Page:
The kids’ quarterly reports are going to be late.
They were due yesterday and I’m dropping them in the mail this afternoon. So it’s not like they are SUPER late, but usually I get mine in on time.
This quarter, however, we were kind of busy doing cool things like traveling in Southern California or attending NBTSC in Joshua Tree or walking the Brooklyn Bridge or visiting a friend in Toronto or showing that same friend the sights of NYC. There were musicals to be rehearsed and performed, friends to visit on Long Island and now and then an afternoon spent doing nothing, lazing in the somewhat late in arriving but finally here Spring sunshine.
This quarter must have been particularly busy, because even last week’s panicked emails from parents asking me for help in writing their quarterly reports wasn’t enough to remind me to sit down and do my own.
This is probably because the paperwork is the ‘small stuff’ of unschooling. It isn’t the driving force or motivation. That’s not to say it isn’t important; I would never advise a family to blow off the paperwork. If you live in NY and choose to homeschool, it’s up to you to be in compliance with the regulations. If you disagree with them and want to spend your energy getting them changed, you’ll probably need to spend a lot of time in correspondence with the lawmakers in Albany.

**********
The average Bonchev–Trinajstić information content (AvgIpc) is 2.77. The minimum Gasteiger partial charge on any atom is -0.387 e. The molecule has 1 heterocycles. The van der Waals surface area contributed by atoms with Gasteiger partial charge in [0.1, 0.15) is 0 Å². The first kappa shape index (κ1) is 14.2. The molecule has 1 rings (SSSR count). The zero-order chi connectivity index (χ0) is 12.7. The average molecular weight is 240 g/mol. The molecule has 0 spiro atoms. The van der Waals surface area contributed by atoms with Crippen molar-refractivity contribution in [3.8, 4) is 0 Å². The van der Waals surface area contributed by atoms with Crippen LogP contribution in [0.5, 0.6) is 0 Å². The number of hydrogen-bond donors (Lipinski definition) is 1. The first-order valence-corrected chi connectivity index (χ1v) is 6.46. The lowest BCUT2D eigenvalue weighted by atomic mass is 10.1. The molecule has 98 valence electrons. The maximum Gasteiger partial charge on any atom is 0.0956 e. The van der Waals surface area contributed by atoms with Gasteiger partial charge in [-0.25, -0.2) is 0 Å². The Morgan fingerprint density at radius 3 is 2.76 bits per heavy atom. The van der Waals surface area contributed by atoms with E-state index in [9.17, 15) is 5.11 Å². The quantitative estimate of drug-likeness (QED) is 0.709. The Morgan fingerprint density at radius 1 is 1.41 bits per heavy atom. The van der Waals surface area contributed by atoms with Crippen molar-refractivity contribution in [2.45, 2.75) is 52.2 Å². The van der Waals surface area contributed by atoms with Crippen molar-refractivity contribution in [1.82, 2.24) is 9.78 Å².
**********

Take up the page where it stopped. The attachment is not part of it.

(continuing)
For me, the paperwork is fine. I don’t mind it. Sometimes I enjoy it. It’s important, but only to the extent that it allows us to keep on doing what we’re doing. It isn’t a barometer by which I judge my kids or their learning, and I don’t plan excursions or trips in order to beef up the paperwork. Some quarters the kids do more, some less, and that’s just fine. In the end all the stuff they do covers the required subjects. Isn’t that cool?
The big stuff of unschooling is watching your kids’ interests wax, wane and grow; watching them become independent, confident people who are kind and empathetic to others. It’s ‘big stuff’ to see them navigate their world without fear or hesitation; to see them develop the ability to question established norms and also admit when they are wrong.
That’s the stuff to focus on. Paperwork? Write it, send it, file it away.
There’s living to be done.